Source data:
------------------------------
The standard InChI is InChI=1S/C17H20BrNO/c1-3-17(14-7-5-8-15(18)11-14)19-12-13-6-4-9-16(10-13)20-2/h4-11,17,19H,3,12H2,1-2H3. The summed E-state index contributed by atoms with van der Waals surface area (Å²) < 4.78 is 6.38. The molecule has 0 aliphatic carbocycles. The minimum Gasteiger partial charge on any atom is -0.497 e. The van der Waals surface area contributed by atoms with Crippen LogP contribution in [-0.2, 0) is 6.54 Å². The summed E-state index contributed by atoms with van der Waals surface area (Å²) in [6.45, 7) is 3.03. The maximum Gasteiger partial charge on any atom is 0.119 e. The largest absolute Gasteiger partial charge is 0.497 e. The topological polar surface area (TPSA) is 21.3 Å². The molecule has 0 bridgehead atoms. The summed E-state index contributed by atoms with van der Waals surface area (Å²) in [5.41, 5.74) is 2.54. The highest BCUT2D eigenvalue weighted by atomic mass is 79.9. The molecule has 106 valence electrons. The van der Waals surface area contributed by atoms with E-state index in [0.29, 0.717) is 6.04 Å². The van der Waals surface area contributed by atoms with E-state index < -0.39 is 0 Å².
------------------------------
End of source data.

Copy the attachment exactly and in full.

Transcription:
The standard InChI is InChI=1S/C17H20BrNO/c1-3-17(14-7-5-8-15(18)11-14)19-12-13-6-4-9-16(10-13)20-2/h4-11,17,19H,3,12H2,1-2H3. The summed E-state index contributed by atoms with van der Waals surface area (Å²) < 4.78 is 6.38. The molecule has 0 aliphatic carbocycles. The minimum Gasteiger partial charge on any atom is -0.497 e. The van der Waals surface area contributed by atoms with Crippen LogP contribution in [-0.2, 0) is 6.54 Å². The summed E-state index contributed by atoms with van der Waals surface area (Å²) in [6.45, 7) is 3.03. The maximum Gasteiger partial charge on any atom is 0.119 e. The largest absolute Gasteiger partial charge is 0.497 e. The topological polar surface area (TPSA) is 21.3 Å². The molecule has 0 bridgehead atoms. The summed E-state index contributed by atoms with van der Waals surface area (Å²) in [5.41, 5.74) is 2.54. The highest BCUT2D eigenvalue weighted by atomic mass is 79.9. The molecule has 106 valence electrons. The van der Waals surface area contributed by atoms with E-state index in [0.29, 0.717) is 6.04 Å². The van der Waals surface area contributed by atoms with E-state index < -0.39 is 0 Å².